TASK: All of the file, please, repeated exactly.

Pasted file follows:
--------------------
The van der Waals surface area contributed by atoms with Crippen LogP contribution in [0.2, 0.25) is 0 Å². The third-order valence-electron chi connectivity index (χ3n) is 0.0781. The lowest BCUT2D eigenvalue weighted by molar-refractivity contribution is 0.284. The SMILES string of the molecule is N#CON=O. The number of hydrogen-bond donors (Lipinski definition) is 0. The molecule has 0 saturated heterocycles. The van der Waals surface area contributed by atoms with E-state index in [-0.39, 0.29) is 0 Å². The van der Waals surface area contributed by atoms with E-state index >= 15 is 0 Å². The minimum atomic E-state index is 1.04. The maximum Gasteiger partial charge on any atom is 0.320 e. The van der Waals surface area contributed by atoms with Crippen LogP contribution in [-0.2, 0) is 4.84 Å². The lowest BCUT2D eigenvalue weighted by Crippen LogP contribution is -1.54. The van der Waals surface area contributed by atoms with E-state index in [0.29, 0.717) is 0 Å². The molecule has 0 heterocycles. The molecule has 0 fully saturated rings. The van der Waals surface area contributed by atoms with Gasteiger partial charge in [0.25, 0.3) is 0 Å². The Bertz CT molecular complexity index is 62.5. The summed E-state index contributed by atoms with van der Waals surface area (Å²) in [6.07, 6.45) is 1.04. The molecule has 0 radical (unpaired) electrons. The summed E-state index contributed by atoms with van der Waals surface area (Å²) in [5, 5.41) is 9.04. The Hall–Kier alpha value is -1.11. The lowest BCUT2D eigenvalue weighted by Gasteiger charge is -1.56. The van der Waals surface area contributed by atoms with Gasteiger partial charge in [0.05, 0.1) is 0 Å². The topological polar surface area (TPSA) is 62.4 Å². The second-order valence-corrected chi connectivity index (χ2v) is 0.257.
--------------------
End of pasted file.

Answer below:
The van der Waals surface area contributed by atoms with Crippen LogP contribution in [0.2, 0.25) is 0 Å². The third-order valence-electron chi connectivity index (χ3n) is 0.0781. The lowest BCUT2D eigenvalue weighted by molar-refractivity contribution is 0.284. The SMILES string of the molecule is N#CON=O. The number of hydrogen-bond donors (Lipinski definition) is 0. The molecule has 0 saturated heterocycles. The van der Waals surface area contributed by atoms with E-state index in [-0.39, 0.29) is 0 Å². The van der Waals surface area contributed by atoms with E-state index >= 15 is 0 Å². The minimum atomic E-state index is 1.04. The maximum Gasteiger partial charge on any atom is 0.320 e. The van der Waals surface area contributed by atoms with Crippen LogP contribution in [-0.2, 0) is 4.84 Å². The lowest BCUT2D eigenvalue weighted by Crippen LogP contribution is -1.54. The van der Waals surface area contributed by atoms with E-state index in [0.29, 0.717) is 0 Å². The molecule has 0 heterocycles. The molecule has 0 fully saturated rings. The van der Waals surface area contributed by atoms with Gasteiger partial charge in [0.25, 0.3) is 0 Å². The Bertz CT molecular complexity index is 62.5. The summed E-state index contributed by atoms with van der Waals surface area (Å²) in [6.07, 6.45) is 1.04. The molecule has 0 radical (unpaired) electrons. The summed E-state index contributed by atoms with van der Waals surface area (Å²) in [5, 5.41) is 9.04. The Hall–Kier alpha value is -1.11. The lowest BCUT2D eigenvalue weighted by Gasteiger charge is -1.56. The van der Waals surface area contributed by atoms with Gasteiger partial charge in [0.05, 0.1) is 0 Å². The topological polar surface area (TPSA) is 62.4 Å². The second-order valence-corrected chi connectivity index (χ2v) is 0.257.